Hydro Power Station Presented By Ashvin G. Patel Asst. Prof. (E.E.) GPERI, Mehsana
Hydro-electric Power Plant: • A generating station which utilized the potential energy of water at a high level for the generation of the electrical energy is known as a hydro-electric power station. • These are generally located in hilly areas where dams can be built conveniently &large water reservoirs can be obtained. • In a hydro-electric p.s., water head is created by constructing a dam across a river or lake. • From the dam water is led to a water turbine & changes the hydraulic energy into mechanical energy at the turbine shaft. • The turbine drives the alternator which converts mech. energy into electric energy. • Hydroelectric p.s. are becoming very popular because the reserves of fuels are depleting day by day. • They have the added importance for the flood control, storage of water for irrigation & water for drinking purpose.
Schematic Arrangement of Hydro-electric P.S. • The dam is constructed across a river or lake & water from the catchment area collects at the back of the dam to form a reservoir. • A pressure tunnel is taken off from the reservoir and water brought to the valve house at the start of the penstock. • The valve house contains main sluice valve & automatic isolating valves.
Cont… • The former controls the water flow to the power house & the latter cuts off supply of water when the penstock bursts. • From the valve house water is taken to water turbine through a huge steel pipe known as penstock. • The turbine drives the alternator which converts mechanical energy into electrical energy. • A surge tank is built just before the valve house & protects the penstock from bursting in case the turbine gates suddenly close due to electrical load being thrown off. • When the gates close there is a sudden stopping of water at the lower end of the penstock and consequently the penstock can burst. • The surge tank absorbs this pressure swing by increase in its level of water.
Choice of Site: • Availability of water • Storage of water • Transportation facilities • Cost & type of land
Advantages: • It requires no fuel as water is used for the generation of electrical energy. • It is quite neat and clean as no smoke or ash is produced. • It requires very small running charges because water is the source of energy, which is available free of cost. • It is comparatively simple in construction and requires less maintenance. • It does not require a long starting time like a steam power station. In fact, such that plants can be put into service instantly. • It is robust and has a longer life. • Such plants serve many purposes. In addition to the generation of electrical energy they also help in irrigation and controlling floods. • Although such plants requires the attention of highly skilled persons at the time of construction. Yet for operation a few experienced persons may do the job well.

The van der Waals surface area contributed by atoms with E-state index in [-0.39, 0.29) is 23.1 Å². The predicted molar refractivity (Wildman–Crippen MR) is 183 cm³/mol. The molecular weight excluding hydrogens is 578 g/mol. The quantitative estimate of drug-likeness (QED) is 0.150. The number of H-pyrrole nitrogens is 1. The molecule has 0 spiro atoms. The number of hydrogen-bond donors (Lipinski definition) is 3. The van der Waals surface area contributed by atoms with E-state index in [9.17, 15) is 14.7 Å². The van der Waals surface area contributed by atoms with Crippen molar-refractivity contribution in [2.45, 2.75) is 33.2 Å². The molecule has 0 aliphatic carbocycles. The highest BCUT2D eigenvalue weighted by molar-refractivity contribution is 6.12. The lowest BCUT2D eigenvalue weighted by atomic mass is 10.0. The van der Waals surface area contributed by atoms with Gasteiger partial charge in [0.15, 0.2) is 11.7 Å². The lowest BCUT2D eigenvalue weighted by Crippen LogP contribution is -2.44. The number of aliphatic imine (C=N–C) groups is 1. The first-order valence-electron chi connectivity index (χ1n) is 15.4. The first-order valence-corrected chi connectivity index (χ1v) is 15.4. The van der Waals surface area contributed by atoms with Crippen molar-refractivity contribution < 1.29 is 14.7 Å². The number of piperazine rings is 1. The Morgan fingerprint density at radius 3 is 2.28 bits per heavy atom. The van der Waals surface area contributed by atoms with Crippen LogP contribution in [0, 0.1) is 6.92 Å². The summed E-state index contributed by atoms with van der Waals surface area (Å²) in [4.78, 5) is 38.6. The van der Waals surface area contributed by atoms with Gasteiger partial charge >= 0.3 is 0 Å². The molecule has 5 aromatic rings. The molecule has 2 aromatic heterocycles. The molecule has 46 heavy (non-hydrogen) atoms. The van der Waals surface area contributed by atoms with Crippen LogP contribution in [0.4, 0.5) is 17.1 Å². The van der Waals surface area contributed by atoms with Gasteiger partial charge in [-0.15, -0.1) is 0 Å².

Disadvantages: • It involves high capital cost due to construction of dam. • There is uncertainty about the availability of huge amount of water due to dependence on weather condition. • Skilled and experienced hands are required to build the plant. • It requires high cost of transmission lines as the plants is located in hilly areas which are quite away from the consumers.
Constituents of Hydro-electric P.S.: • The constituents of hydro electric plants are: (1) hydraulic structures (2) water turbines (3) electrical equipment.
1) Hydraulic Structures: • Hydro electric power station include dam, spillways, headwork, surge tank, penstock & accessory works. • DAM: • A dam is a barrier which stores water & creates water head. • Dams are built of concrete or stone masonry, earth or rock fill. The type & arrangement depends upon the topography of the site. • The type of dam also depends upon the foundation conditions, local materials and transportation available, occurrence of earthquakes and other hazards.
Spillway:: • There are times, when the river flow exceeds the storage capacity of the reservoir. Such a situation arises during heavy rainfall in the catchment area. • In order to discharge the surplus water from the storage reservoir into the river on the down-stream side of the dam, spillways are used. • Spillways are constructed of concrete piers on the top of the dam. • Gates are provided between these piers and surplus water is discharged over the crest of the dam by opening these gates.